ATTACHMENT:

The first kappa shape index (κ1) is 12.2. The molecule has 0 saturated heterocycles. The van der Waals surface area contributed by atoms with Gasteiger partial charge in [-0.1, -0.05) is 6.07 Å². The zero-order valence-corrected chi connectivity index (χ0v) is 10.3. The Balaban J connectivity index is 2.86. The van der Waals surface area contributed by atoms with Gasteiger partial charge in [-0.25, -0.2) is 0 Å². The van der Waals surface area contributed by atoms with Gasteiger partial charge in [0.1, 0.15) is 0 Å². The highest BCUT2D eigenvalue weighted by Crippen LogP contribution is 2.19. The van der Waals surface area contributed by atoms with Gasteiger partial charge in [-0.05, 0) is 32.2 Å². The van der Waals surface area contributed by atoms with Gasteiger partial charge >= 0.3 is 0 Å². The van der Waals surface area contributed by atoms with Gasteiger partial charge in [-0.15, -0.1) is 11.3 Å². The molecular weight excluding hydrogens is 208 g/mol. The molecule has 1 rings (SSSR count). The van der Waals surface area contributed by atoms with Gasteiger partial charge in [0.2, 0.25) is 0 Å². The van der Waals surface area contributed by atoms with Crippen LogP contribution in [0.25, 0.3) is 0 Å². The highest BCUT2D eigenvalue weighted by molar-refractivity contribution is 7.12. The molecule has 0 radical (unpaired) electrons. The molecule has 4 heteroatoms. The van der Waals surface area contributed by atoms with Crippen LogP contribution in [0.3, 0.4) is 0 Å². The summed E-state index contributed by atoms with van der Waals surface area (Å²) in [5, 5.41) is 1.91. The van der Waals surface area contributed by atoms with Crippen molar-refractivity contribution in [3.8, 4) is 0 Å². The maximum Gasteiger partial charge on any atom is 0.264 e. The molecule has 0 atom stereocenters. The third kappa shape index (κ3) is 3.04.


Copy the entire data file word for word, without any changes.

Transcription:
The first kappa shape index (κ1) is 12.2. The molecule has 0 saturated heterocycles. The van der Waals surface area contributed by atoms with Gasteiger partial charge in [-0.1, -0.05) is 6.07 Å². The zero-order valence-corrected chi connectivity index (χ0v) is 10.3. The Balaban J connectivity index is 2.86. The van der Waals surface area contributed by atoms with Gasteiger partial charge in [-0.25, -0.2) is 0 Å². The van der Waals surface area contributed by atoms with Gasteiger partial charge in [0.1, 0.15) is 0 Å². The highest BCUT2D eigenvalue weighted by Crippen LogP contribution is 2.19. The van der Waals surface area contributed by atoms with Gasteiger partial charge in [-0.05, 0) is 32.2 Å². The van der Waals surface area contributed by atoms with Gasteiger partial charge >= 0.3 is 0 Å². The van der Waals surface area contributed by atoms with Gasteiger partial charge in [-0.15, -0.1) is 11.3 Å². The molecular weight excluding hydrogens is 208 g/mol. The molecule has 1 rings (SSSR count). The van der Waals surface area contributed by atoms with Gasteiger partial charge in [0.2, 0.25) is 0 Å². The van der Waals surface area contributed by atoms with Crippen LogP contribution in [0.25, 0.3) is 0 Å². The highest BCUT2D eigenvalue weighted by molar-refractivity contribution is 7.12. The molecule has 0 radical (unpaired) electrons. The molecule has 4 heteroatoms. The van der Waals surface area contributed by atoms with Crippen LogP contribution in [0.3, 0.4) is 0 Å². The summed E-state index contributed by atoms with van der Waals surface area (Å²) in [5, 5.41) is 1.91. The van der Waals surface area contributed by atoms with Crippen molar-refractivity contribution in [3.8, 4) is 0 Å². The maximum Gasteiger partial charge on any atom is 0.264 e. The molecule has 0 atom stereocenters. The third kappa shape index (κ3) is 3.04.